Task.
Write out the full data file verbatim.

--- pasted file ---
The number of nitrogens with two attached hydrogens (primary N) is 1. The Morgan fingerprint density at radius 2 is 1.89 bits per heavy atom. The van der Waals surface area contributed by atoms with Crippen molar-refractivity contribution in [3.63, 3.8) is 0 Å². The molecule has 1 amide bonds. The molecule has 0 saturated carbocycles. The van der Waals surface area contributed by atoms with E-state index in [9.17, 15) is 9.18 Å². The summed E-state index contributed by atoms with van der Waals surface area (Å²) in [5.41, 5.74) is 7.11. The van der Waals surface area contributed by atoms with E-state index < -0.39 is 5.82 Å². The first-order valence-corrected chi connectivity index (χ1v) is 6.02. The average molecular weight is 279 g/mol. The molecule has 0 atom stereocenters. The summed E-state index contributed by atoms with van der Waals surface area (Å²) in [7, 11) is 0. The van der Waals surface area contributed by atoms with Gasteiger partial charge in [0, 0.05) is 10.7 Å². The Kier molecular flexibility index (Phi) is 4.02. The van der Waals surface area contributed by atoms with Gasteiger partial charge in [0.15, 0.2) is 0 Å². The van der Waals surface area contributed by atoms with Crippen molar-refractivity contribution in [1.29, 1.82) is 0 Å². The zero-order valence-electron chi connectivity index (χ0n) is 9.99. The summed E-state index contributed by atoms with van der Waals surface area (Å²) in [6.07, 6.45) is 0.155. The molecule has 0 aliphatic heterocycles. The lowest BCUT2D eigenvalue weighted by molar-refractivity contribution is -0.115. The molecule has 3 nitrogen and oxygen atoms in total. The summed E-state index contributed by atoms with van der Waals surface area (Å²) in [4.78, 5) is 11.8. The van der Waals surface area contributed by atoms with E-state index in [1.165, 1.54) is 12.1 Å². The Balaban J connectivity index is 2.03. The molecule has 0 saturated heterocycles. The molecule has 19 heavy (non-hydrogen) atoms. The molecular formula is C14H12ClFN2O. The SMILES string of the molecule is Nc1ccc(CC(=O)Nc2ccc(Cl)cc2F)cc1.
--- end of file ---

The number of nitrogens with two attached hydrogens (primary N) is 1. The Morgan fingerprint density at radius 2 is 1.89 bits per heavy atom. The van der Waals surface area contributed by atoms with Crippen molar-refractivity contribution in [3.63, 3.8) is 0 Å². The molecule has 1 amide bonds. The molecule has 0 saturated carbocycles. The van der Waals surface area contributed by atoms with E-state index in [9.17, 15) is 9.18 Å². The summed E-state index contributed by atoms with van der Waals surface area (Å²) in [5.41, 5.74) is 7.11. The van der Waals surface area contributed by atoms with E-state index < -0.39 is 5.82 Å². The first-order valence-corrected chi connectivity index (χ1v) is 6.02. The average molecular weight is 279 g/mol. The molecule has 0 atom stereocenters. The summed E-state index contributed by atoms with van der Waals surface area (Å²) in [7, 11) is 0. The van der Waals surface area contributed by atoms with Gasteiger partial charge in [0, 0.05) is 10.7 Å². The Kier molecular flexibility index (Phi) is 4.02. The van der Waals surface area contributed by atoms with Gasteiger partial charge in [0.15, 0.2) is 0 Å². The van der Waals surface area contributed by atoms with Crippen molar-refractivity contribution in [1.29, 1.82) is 0 Å². The zero-order valence-electron chi connectivity index (χ0n) is 9.99. The summed E-state index contributed by atoms with van der Waals surface area (Å²) in [6.07, 6.45) is 0.155. The molecule has 0 aliphatic heterocycles. The lowest BCUT2D eigenvalue weighted by molar-refractivity contribution is -0.115. The molecule has 3 nitrogen and oxygen atoms in total. The summed E-state index contributed by atoms with van der Waals surface area (Å²) in [4.78, 5) is 11.8. The van der Waals surface area contributed by atoms with E-state index in [1.165, 1.54) is 12.1 Å². The Balaban J connectivity index is 2.03. The molecule has 0 saturated heterocycles. The molecule has 19 heavy (non-hydrogen) atoms. The molecular formula is C14H12ClFN2O. The SMILES string of the molecule is Nc1ccc(CC(=O)Nc2ccc(Cl)cc2F)cc1.